What I really think: Definitely purchasing, and this fantastic cover will mean that this book never makes it back to the shelf. Also, may have to make a t shirt for myself with dad Dave Falloon's slogan, "Let's just get the cheaper one"!

Kirkfield, Vivian and Ford, Gilbert (illustrations). 
From Here to There: Inventions That Changed the Way the World Moves
January 19th 2021 by HMH Books for Young Readers
E ARC provided by Edelweiss Plus

Starting with the hot air balloon and continuing on to self driving vehicles, this book tells short stories about different modes of transportation. The selected timeline in the front needs to be made into a poster! I especially liked the chapter on Karl van Dreis and the bicycle; I always assumed that this was an innovation that no single person came up with! This reminded me a bit of Wulffson's 1997 The Kid Who Invented the Popsicle, but with longer chapters. 

The E ARC I accessed didn't have any page illustrations, and the sidebars appeared just in different text. I want to see a finished copy of this, because I imagine the pages are actually well illustrated and amusing. This is the kind of short, readable nonfiction that I really like (multiple reviews and synopses compare this to  one of my favorites, Thimmesh and Sweet's 2000 Girls Think of Everything: Stories of Ingenious Inventions by Women), but my students prefer books with illustrations, so I want to read again before buying.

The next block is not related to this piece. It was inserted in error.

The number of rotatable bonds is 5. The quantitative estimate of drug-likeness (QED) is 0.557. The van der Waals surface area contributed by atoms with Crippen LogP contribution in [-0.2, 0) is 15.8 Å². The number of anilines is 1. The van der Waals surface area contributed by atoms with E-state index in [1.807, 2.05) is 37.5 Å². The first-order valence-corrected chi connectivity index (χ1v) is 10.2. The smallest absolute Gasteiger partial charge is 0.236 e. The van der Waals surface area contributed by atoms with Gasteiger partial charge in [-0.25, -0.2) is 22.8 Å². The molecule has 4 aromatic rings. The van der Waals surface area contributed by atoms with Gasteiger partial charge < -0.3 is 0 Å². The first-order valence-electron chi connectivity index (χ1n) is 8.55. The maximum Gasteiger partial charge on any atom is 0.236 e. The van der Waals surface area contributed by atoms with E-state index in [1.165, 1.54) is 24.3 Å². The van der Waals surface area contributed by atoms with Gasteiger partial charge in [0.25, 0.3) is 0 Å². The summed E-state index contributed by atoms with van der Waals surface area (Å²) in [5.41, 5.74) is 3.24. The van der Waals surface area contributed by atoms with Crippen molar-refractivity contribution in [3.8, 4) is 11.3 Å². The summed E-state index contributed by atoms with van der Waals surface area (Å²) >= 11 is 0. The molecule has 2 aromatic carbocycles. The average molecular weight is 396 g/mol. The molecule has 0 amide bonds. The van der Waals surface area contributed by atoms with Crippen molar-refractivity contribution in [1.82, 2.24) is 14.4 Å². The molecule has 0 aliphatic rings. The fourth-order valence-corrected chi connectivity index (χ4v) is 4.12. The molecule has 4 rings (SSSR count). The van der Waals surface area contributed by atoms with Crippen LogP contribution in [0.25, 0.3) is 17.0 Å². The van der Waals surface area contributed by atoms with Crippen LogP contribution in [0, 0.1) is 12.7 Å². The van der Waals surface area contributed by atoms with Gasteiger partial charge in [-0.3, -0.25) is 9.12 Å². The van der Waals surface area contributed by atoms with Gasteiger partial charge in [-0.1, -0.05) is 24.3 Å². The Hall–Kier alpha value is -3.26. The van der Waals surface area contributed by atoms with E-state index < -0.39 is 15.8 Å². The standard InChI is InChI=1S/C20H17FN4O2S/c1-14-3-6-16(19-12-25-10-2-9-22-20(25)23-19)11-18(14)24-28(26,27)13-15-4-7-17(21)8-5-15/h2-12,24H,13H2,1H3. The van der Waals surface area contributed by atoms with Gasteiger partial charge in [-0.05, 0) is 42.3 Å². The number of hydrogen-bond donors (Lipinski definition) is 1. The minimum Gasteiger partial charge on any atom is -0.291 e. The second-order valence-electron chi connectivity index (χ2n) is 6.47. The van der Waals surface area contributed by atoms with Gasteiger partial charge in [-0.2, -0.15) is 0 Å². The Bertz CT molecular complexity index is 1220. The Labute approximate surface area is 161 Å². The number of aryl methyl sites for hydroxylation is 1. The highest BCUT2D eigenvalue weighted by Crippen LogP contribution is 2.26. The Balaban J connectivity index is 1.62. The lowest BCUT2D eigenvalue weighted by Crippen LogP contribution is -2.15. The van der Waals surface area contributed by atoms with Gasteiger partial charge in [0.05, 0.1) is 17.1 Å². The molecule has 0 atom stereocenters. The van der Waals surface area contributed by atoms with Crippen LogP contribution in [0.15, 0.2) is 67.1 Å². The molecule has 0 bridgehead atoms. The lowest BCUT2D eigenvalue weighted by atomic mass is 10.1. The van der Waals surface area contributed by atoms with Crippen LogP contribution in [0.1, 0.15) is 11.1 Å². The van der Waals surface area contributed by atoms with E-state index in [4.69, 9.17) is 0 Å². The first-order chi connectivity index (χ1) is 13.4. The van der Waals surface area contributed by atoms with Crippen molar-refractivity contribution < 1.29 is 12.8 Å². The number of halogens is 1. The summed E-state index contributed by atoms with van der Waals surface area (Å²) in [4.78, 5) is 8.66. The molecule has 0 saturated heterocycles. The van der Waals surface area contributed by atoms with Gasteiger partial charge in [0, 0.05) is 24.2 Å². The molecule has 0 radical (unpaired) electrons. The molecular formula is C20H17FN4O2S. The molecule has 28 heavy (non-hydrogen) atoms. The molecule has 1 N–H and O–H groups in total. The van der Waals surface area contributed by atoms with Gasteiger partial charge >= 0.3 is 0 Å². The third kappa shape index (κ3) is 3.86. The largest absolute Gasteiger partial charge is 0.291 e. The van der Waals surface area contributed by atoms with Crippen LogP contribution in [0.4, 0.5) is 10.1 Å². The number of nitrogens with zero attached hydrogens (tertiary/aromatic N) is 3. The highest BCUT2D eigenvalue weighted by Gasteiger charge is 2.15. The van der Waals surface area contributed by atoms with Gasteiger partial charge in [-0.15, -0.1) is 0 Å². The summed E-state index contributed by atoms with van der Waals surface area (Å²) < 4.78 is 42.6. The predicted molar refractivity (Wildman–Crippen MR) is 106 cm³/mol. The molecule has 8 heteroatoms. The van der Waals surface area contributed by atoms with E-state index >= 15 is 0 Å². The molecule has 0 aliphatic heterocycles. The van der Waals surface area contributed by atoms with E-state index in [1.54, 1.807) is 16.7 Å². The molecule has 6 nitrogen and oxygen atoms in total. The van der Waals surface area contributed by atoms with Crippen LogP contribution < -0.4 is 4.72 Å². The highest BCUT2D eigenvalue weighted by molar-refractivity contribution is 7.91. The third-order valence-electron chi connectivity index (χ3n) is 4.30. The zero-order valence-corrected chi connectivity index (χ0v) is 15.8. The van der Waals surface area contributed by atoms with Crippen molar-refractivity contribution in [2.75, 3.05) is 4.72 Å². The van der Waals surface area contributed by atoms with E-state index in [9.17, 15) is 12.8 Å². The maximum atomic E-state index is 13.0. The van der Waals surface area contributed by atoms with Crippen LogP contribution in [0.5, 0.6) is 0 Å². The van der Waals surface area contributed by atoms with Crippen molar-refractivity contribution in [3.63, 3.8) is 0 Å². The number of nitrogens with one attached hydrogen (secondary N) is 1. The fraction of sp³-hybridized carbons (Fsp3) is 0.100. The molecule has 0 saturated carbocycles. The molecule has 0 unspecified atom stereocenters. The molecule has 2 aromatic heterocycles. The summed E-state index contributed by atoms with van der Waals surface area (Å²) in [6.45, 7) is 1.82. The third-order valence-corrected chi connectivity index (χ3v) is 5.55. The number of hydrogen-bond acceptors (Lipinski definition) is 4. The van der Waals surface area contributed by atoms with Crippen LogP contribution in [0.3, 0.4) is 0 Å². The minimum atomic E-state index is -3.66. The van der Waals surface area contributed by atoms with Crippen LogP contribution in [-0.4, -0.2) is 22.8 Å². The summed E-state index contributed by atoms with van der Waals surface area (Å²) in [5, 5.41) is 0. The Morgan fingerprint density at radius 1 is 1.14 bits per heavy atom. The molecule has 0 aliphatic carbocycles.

1. Happy MMGM! The Million Dollar Race sounds so fascinating! I love how it touches on unfair labor practices and heavy topics like that while still being amusing. The friendships sound super amazing too, oh my goodness. I love that they create they're own country! That's so funny.

    I also can only imagine how much better From Here to There would be with illustrations. Thanks for the reviews!

  2. The Million Dollar Race sounds like it's packed full of interesting plot elements! Like you, though, I'm not entirely convinced by not having a birth certificate after being born in 2008. From Here to There sounds great as well! Thanks for the great post!

  3. Sounds like a good book! I too cringe at too many quirky names. Or rather over-the-top quirky names.

  4. I was captivated by your summary of The Million Dollar Race! Definitely going on my list. Can't wait to read it! I'm sure some of my friends saw us as those hippy parents since we home birthed our last three babies (first two were cesarean section births). We had to file for our own birth certs online since we had no doctors or midwives witness the births, and I recall hearing of families who waited a VERY long time to file (and some who outright refused to file for social security cards -- why???). Also, I just read that Matthew Ross Smith is the Founder of The Spaces Between Your Fingers Project (a nonprofit that provides free biographers for people with Alzheimer’s). I just love that! Before my grandfather's dementia got bad, a professional biographer came into my mom's home and did a lengthy video interview. What a worthy project! Thanks for these shares, Karen!

  5. These both sound really good. I have been hearing a lot about From Here to There, but nary a word about The Million Dollar Race. I will try to check them both out. Thanks for your thoughts.

  6. Sometimes I suspect your reviews are probably as good if not better than the books. Anyway, any book that you give 5 stars to on Goodreads is an automatic #MustRead for me. Thanks for sharing these today.

  7. Both books sound so wonderful...and I know I will be adding them to my TBR (and ignore its groans)